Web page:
Numeration, number systems, geometry and other topics addressed in the elementary school curriculum. Required for students majoring in elementary education.
This course uses real-world problems and situations to improve students' problem-solving skills, to improve their ability to apply mathematics, and to enhance their appreciation of the importance of mathematics in our modern world. Topics will be chosen from voting theory, number theory, taxicab geometry, graph theory, probability, statistics, and financial mathematics. This course can be used to fulfill the math exploration requirement.
A study of the function concept and properties of the polynomial, exponential, logarithmic and trigonometric functions. Prerequisites: high school geometry and higher algebra
An introduction to the concepts of limits, continuity, derivatives and antiderivatives and their applications, and an introduction to the Riemann integral and integration techniques, including by substitution. Some review of trigonometry and analytic geometry is included.
Applications of the definite integral, techniques of integration, parametric equations, introduction to differential equations, sequences, series and Taylor and Maclaurin Series.
The course examines combinatorics, probability, descriptive and inferential statistics, linear programming, and mathematics of finance. Prerequisite: high school higher algebra
This is an introductory course in statistical methods for science and mathematics students. The object of this course is to provide students with a conceptual introduction to the field of statistics, including the determination of the appropriate procedures for data analysis and the proper interpretation of results. Statistical significance and confidence intervals will be explored, along with statistical modeling through regression, ANOVA, and chi-squared techniques. The theory will be illustrated by examples from the life, health, and social sciences. Prerequisite: high school higher algebra. This course can also count toward the environmental and sustainability studies program.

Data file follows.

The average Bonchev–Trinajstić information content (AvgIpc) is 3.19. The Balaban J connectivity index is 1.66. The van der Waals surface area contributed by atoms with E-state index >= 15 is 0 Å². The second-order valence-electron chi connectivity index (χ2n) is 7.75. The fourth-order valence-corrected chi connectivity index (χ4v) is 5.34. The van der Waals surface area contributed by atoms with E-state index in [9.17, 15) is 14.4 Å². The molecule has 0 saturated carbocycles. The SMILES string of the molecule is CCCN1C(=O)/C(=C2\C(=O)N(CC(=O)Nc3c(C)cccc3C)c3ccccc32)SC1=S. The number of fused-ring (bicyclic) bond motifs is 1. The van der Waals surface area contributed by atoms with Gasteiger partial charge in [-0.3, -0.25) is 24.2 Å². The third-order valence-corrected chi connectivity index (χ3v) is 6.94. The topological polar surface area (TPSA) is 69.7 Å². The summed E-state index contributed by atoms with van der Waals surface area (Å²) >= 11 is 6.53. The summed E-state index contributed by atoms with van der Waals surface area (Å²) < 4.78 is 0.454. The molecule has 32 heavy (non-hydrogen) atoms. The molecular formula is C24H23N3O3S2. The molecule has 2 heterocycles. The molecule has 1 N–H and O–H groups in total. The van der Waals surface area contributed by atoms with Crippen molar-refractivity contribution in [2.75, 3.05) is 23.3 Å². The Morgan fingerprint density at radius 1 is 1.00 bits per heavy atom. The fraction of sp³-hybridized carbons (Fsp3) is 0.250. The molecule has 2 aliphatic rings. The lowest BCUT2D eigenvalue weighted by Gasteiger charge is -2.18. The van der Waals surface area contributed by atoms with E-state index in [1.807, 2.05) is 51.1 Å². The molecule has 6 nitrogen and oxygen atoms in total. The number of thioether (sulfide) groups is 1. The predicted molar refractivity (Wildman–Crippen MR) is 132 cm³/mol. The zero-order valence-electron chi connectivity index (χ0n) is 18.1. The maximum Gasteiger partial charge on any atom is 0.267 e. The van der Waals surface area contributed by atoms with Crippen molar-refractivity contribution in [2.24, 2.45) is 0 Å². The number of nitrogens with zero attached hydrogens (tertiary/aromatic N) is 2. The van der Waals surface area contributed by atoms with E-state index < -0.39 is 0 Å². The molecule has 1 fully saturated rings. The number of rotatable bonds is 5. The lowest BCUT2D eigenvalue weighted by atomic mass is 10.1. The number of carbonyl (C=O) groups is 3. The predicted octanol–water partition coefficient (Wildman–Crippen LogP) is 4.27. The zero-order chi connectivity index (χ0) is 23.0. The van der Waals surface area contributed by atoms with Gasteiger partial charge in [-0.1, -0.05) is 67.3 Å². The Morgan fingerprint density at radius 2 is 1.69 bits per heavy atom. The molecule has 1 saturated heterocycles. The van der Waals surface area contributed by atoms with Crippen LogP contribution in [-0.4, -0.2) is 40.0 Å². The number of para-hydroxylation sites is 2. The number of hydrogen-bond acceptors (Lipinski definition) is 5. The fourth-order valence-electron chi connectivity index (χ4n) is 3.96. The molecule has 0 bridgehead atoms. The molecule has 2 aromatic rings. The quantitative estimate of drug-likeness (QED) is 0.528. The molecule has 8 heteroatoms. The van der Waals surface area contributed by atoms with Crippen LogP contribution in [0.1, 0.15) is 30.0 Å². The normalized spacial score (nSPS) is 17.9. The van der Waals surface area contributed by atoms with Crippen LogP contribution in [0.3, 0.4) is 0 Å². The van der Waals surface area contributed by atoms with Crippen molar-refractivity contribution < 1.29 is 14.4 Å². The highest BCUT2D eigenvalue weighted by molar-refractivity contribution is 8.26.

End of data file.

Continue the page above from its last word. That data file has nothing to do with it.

Logic, sets, functions, sequences and series, matrices, algorithms, methods of proof, combinatorics, recurrence relations, linear programming, graphs and trees. A previous mathematics class at or above MATH 110 - Precalculus (or the equivalent) is highly recommended.
Vectors, matrix algebra, systems of linear equations, determinants, vector spaces, span and basis, eigenvalues and eigenvectors. Also includes an introduction to proof.
Basic concepts of data analysis, randomness and uncertainty required for elementary mathematics specialization. Topics include: data collection, exploratory data analysis, measures of central tendency and spread, theoretical probabilities in simple and compound events, basics of experimental design, and evaluating predictions and arguments from data.
Basic geometry content for students seeking elementary mathematics specialization. Topics will include: deriving and describing shapes, characteristics of geometric objects, spatial reasoning with geometric models, elementary geometric transformations, analysis and presentation of geometric arguments, and measurement and estimation.
Multivariable calculus and applications, line integrals, surface integrals. Green's Theorem, Stoke's Theorem and the Divergence Theorem.